The Goal of SiC

The overall goal is to combine the low Ron-potential offered by SiC with an operational mode where the part remains inside the well-researched safe oxide field conditions. In the ON-state condition, this can be achieved by moving away from the planar surface, with its high defect density, towards other, more favorable surface orientations. MOS channels on the so-called a-face of SiC offer a factor of at least ten times lower defect densities. For this reason, one possible approach is to use a TRENCH based structure, similar to many modern silicon power devices. Beside the low channel resistance, the cell density in such structures can be naturally higher than in planar structures, ending up in a more effective material utilization. Additionally, this would lead to a lower area specific on-resistance. However, in Trench-based components, the field stress on the oxide at Trench corners is a critical issue and, especially in SiC, this can be a show-stopping argument. This semiconductor chip is proposed to use an electric field ten times higher compared to Si solutions. There are various possibilities in place to realize an effective shielding of the critical areas, (ex. deep pn elements). In contrast to the ON-state dilemma in the DMOS, the OFF-state challenge can be addressed by an ingenious design.

A powerful SiC switch offering a proven and established ruggedness similar to silicon-based components will have a bright future in power electronics applications even if new challenges are attached to the new technology. There will always have to be an additional effort to utilize this technology in the best and most effective way. Challenges include EMI topics arising from faster switching or cooling challenges caused by much higher power densities. The latter is inevitable and combined with the chip shrink which will not be offset by the expected loss reduction.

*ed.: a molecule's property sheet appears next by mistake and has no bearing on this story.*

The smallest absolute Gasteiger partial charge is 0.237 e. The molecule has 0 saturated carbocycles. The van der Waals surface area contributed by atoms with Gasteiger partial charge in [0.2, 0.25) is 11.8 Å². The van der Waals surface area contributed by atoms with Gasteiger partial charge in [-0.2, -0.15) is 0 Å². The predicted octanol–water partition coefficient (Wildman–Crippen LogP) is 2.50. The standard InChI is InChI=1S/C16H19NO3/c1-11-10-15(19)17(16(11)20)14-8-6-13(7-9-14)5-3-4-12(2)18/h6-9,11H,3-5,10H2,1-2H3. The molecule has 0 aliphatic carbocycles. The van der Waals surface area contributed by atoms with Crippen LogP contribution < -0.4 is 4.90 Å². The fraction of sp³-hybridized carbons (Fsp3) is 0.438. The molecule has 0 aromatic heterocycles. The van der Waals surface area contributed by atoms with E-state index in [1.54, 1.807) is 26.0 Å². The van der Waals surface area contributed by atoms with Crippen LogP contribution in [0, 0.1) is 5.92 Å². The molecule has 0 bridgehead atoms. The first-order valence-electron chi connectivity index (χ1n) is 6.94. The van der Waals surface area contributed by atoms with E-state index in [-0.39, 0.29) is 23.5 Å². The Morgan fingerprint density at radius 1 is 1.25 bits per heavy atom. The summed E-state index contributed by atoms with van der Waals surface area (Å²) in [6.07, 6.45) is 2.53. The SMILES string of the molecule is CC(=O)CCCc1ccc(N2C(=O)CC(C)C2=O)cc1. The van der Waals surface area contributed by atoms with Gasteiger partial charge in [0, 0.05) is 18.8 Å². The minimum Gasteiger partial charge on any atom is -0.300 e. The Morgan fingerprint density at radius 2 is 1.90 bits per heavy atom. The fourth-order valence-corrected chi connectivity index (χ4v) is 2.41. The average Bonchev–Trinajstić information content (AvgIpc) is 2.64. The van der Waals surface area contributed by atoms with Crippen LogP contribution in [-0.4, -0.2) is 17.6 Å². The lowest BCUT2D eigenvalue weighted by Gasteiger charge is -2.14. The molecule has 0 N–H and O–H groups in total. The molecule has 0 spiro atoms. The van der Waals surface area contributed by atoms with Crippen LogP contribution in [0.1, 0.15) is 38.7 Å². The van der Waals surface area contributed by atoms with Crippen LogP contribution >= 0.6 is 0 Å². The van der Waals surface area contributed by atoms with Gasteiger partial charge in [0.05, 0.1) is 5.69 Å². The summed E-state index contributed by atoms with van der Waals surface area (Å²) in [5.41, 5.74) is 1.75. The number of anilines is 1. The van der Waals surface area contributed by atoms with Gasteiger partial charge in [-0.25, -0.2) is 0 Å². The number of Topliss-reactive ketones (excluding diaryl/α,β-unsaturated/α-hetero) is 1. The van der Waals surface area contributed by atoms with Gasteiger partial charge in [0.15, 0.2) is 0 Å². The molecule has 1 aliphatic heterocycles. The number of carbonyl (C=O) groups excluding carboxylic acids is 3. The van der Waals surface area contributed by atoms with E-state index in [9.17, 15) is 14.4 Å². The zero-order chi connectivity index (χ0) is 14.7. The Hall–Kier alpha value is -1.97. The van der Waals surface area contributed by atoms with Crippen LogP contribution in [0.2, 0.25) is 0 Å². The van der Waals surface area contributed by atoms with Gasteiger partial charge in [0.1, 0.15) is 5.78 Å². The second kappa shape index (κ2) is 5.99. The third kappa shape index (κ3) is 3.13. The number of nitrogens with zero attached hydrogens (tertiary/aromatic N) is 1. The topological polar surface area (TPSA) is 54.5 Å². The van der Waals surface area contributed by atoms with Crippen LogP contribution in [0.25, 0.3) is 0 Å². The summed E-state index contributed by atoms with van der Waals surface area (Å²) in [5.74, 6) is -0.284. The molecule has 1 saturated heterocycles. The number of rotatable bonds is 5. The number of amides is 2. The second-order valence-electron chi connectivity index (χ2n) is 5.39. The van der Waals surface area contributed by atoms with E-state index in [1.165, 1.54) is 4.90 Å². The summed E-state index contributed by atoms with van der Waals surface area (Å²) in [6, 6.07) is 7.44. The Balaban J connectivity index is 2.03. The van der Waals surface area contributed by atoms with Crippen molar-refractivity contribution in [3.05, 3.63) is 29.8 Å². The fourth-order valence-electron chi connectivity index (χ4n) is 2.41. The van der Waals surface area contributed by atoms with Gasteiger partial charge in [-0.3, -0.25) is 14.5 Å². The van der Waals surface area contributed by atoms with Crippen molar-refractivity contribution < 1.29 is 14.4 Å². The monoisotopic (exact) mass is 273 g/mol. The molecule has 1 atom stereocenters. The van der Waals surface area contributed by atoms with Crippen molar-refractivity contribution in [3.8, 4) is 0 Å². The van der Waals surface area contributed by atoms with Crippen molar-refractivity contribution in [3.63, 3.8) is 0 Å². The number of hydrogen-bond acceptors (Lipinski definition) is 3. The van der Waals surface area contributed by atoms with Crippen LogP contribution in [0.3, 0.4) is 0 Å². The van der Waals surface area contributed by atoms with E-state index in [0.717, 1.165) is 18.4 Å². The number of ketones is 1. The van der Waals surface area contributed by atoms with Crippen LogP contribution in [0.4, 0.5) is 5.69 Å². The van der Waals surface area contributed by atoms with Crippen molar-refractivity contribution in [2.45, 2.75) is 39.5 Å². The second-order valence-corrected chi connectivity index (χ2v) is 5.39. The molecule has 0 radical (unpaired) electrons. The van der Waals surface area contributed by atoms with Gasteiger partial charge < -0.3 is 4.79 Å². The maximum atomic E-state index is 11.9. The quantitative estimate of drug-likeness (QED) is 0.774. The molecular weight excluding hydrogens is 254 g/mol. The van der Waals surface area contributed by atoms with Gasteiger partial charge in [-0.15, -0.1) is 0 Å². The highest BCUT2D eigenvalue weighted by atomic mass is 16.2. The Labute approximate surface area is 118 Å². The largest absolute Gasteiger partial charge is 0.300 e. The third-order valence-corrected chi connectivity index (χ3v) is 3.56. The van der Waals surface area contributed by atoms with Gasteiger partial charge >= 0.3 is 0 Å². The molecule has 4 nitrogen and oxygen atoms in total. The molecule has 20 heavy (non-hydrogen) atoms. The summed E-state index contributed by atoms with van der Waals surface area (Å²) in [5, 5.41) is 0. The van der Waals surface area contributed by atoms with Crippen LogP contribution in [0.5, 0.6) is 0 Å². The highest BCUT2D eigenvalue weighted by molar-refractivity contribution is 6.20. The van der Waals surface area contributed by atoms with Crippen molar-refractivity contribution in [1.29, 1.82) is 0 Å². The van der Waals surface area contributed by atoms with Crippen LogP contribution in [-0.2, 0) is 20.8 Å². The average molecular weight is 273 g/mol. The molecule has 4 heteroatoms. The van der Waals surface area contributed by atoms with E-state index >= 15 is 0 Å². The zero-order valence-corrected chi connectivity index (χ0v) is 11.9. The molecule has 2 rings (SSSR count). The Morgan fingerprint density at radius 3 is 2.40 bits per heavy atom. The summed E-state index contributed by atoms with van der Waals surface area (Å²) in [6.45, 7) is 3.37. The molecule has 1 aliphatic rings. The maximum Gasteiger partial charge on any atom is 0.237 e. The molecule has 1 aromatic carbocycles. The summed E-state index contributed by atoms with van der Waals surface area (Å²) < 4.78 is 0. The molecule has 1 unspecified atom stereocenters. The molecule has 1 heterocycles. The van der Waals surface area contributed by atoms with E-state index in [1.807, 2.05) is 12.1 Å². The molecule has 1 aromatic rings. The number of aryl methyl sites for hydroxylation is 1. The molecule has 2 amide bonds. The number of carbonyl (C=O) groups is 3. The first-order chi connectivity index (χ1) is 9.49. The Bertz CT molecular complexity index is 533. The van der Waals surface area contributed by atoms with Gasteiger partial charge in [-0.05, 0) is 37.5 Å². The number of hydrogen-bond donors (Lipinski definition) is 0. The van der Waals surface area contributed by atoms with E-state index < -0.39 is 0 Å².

To enable a faster penetration of the SiC transistor technology it is beneficial to address these valid concerns. In this regard, it is essential to partner with customers to minimize any design and implementation processes made necessary by the new technology.


SiC switch market 1kW- 500kW @ 10kHz-MHz
Figure 6: SiC switch market 1kW- 500kW @ 10kHz-MHz


It is axiomatic that new semiconductor technologies will be the key enabler to meet the increasing demands for improved power density and efficiency of applications based on power semiconductors. However, the replacement of silicon-based components will not be a matter of the next coming years. Instead, wide-bandgap technologies are able to complement silicon-based solutions, especially where they can open up new application niches which cannot be addressed by current technologies. SiC is seen here as the major innovation for industrial power applications targeted at components with blocking voltages above 100 V and power ratings up to several hundreds of kilowatts as shown in Figure 6. After the successful market introduction of SiC diode technologies, the SiC-based transistors will be the next major step. By now much higher levels of performance are expected from the wide bandgap material. For a fast market acceptance, ruggedness and system-oriented product features are key elements.


About the Author

Peter Friedrichs works as the Senior Director Wide Band Gap at Infineon Technologies since March 2011. He earned his Diploma in Microelectronics at TU Bratislava and his Diploma in Industrial Engineering, Economics at the University of Hagen located in Germany.

Marc Buschkühle worked as the Segment Marketing Manager at Infineon Technologies. He was responsible for the market introduction of CoolSiC MOSFET Technology at Industrial Power Control (IPC). Now, He works as the Head of Technical Marketing for High Power Modules at the same company where he is responsible for the technical marketing team and products for high power modules covering high voltages and high power application within Infineon. 


This article originally appeared in the Bodo’s Power Systems magazine.